- Hardcover: 350 pages
- Publisher: Rodale Pr (29 March 2011)
- Language: English
- ISBN-10: 9781605292885
- ISBN-13: 978-1605292885
- ASIN: 1605292885
- Product Dimensions: 15.2 x 3.2 x 22.9 cm
- Boxed-product Weight: 680 g
- Average Customer Review: Be the first to review this item
- Amazon Bestsellers Rank: 122,740 in Books (See Top 100 in Books)
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Onward: How Starbucks Fought for Its Life without Losing Its Soul Hardcover – 29 Mar 2011
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About the Author
Howard Schultz is the chairman, president, and CEO of Starbucks and the author of the New York Times bestseller Pour Your Heart Into It.
Joanne Gordon is a former Forbes writer and contributing editor who has spent more than a decade profiling companies and business leaders for numerous publications including five previous books.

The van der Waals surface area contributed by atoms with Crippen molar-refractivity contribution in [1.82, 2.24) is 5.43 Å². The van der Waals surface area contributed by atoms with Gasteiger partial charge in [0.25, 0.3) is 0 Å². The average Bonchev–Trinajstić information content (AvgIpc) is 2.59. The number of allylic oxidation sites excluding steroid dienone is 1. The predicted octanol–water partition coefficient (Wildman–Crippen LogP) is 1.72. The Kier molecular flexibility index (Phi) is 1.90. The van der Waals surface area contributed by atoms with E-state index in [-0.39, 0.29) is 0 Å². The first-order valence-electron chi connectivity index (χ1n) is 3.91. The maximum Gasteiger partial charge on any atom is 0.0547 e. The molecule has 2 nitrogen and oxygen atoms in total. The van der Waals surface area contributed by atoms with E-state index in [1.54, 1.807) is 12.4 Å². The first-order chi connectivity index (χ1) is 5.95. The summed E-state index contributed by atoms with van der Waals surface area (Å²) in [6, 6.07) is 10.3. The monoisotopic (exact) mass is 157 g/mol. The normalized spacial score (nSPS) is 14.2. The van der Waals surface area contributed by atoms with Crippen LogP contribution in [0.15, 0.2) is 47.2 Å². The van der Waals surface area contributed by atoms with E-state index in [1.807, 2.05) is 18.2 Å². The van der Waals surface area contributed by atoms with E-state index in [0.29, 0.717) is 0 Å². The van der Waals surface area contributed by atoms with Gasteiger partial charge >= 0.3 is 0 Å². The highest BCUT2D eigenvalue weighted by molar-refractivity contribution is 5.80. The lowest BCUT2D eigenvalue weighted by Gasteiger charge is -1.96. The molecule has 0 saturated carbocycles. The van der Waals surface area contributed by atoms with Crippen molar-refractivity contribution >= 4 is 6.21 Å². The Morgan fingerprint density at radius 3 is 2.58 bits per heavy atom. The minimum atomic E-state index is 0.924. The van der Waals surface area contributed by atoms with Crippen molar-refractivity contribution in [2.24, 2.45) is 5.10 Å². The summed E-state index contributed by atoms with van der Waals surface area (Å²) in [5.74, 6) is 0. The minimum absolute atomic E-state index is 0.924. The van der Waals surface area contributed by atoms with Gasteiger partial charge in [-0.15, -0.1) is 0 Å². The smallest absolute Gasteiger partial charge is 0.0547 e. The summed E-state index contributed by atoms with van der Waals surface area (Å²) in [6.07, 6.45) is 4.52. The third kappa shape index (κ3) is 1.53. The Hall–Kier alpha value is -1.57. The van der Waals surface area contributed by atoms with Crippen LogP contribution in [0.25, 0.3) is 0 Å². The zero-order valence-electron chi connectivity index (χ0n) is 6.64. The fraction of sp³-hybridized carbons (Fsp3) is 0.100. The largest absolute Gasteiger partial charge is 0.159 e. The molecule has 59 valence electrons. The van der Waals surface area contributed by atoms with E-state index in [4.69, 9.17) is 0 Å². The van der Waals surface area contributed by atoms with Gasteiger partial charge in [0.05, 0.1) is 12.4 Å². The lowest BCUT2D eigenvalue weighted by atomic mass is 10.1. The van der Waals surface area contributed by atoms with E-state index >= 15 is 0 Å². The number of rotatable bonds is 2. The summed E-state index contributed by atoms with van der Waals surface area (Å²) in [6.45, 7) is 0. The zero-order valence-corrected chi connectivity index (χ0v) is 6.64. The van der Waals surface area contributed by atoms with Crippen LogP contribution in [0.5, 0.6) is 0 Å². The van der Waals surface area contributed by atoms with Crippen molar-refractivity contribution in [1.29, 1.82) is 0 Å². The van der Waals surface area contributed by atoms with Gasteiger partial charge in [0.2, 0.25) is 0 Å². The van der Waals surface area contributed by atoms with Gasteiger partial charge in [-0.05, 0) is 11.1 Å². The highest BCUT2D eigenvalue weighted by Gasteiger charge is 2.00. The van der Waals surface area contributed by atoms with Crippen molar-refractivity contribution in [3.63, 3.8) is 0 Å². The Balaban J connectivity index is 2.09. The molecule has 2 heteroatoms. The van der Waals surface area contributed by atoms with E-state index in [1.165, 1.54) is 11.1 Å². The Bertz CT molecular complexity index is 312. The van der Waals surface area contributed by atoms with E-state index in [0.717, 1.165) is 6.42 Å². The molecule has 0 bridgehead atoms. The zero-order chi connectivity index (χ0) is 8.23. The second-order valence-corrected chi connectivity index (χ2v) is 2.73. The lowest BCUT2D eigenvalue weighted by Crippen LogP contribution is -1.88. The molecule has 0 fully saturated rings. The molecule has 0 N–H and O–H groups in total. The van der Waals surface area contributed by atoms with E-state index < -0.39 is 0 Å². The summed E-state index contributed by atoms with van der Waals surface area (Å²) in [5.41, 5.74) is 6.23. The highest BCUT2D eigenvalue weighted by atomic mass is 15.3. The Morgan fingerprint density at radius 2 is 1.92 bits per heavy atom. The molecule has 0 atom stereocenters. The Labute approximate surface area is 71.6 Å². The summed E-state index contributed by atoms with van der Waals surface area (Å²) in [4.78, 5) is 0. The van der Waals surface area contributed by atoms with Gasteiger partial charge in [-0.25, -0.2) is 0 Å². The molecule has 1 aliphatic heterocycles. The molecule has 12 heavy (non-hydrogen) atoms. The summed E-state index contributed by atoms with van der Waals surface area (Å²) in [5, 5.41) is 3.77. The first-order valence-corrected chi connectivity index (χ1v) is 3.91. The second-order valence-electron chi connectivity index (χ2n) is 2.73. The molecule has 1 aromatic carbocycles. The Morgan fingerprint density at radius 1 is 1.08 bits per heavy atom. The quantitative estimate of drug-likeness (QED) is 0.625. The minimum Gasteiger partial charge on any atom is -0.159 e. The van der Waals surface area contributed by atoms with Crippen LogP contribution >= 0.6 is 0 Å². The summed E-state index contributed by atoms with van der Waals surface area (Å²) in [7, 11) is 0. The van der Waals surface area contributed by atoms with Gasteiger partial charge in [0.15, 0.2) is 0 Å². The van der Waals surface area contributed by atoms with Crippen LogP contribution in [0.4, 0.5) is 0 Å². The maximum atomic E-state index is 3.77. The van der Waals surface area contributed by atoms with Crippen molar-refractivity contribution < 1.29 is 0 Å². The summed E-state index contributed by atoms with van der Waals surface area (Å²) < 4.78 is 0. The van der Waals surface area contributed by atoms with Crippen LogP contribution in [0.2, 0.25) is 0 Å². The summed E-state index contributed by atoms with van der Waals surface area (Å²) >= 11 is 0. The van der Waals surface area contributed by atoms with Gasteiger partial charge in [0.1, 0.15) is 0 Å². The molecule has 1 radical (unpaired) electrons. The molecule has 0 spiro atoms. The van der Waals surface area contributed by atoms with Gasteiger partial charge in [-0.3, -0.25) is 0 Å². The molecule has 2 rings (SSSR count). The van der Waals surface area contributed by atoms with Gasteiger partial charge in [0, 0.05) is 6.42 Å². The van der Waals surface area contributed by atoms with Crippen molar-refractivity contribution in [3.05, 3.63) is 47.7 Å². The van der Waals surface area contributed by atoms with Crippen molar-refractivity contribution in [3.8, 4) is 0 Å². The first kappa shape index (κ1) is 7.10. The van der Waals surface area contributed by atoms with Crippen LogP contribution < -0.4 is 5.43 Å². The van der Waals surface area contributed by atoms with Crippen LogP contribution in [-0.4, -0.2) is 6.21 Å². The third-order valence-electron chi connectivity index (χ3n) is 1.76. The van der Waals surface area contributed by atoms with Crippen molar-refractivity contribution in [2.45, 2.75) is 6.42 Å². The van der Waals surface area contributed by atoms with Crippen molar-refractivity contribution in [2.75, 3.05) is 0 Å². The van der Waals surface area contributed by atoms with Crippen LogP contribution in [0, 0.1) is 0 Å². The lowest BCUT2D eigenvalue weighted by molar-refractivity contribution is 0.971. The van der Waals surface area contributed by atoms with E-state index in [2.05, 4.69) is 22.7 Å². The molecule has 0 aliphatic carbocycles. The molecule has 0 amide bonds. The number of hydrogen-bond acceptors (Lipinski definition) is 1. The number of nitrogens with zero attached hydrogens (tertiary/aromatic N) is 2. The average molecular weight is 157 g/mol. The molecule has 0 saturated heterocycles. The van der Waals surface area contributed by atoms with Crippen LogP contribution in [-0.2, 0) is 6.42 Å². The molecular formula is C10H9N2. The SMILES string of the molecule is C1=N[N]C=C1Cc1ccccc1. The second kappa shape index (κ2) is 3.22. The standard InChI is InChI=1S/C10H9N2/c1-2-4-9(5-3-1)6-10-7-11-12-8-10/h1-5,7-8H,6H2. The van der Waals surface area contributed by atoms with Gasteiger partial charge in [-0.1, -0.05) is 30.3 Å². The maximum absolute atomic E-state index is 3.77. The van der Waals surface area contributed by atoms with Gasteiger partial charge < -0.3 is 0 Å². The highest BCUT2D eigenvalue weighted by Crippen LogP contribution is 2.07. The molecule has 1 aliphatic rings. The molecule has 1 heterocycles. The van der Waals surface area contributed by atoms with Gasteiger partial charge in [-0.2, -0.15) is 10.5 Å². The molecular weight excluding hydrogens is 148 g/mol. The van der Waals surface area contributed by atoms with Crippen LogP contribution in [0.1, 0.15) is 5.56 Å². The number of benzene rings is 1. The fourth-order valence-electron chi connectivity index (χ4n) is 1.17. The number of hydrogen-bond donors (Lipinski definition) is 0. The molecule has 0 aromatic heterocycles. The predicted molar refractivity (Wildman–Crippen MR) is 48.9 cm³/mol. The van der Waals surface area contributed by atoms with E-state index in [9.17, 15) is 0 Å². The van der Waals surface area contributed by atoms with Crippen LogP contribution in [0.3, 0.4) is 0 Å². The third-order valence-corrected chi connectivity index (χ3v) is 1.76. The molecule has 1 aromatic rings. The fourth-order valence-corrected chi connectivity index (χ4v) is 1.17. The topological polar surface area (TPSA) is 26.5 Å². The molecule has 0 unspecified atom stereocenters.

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What might be considered as an autobiography of a business tycoon at first blush of the title of the book will lead the reader to an interesting peek-a-boo of a successful enterprise that is armed to the teeth with its unique philosophy of practicality and idealism rooted in operational rigor and accountability striving for a healthy balance of profit and social conscience to provide customers with prime quality coffee proprietary to the brand. Schultz’s ambition to perfect the art of making fine espresso as the company's distinguishing attitudinal value attitudinal value of coffee-making from the competitors is akin to that of craftsmanship of a seasoned artisan of a medieval guild. For example, in the afternoon of one Tuesday in February 2008, Schultz closed all of the US stores to improve the making of espresso because pouring espresso was something of an art, and therefore required a barista to attend to the quality of the beverage even though it meant the huge loss of profits for closing the stores just for one day. To Schultz, taking the ordinary to elevate it to an art also relates to a business principle of putting the sincerest endeavors to the foundation and innovation of the company; it is a right way to win as he believes, “Coffee can’t lie,” which is also reminiscent of what Theodore Roosevelt commented on his favorite coffee as being “good to the last drop.”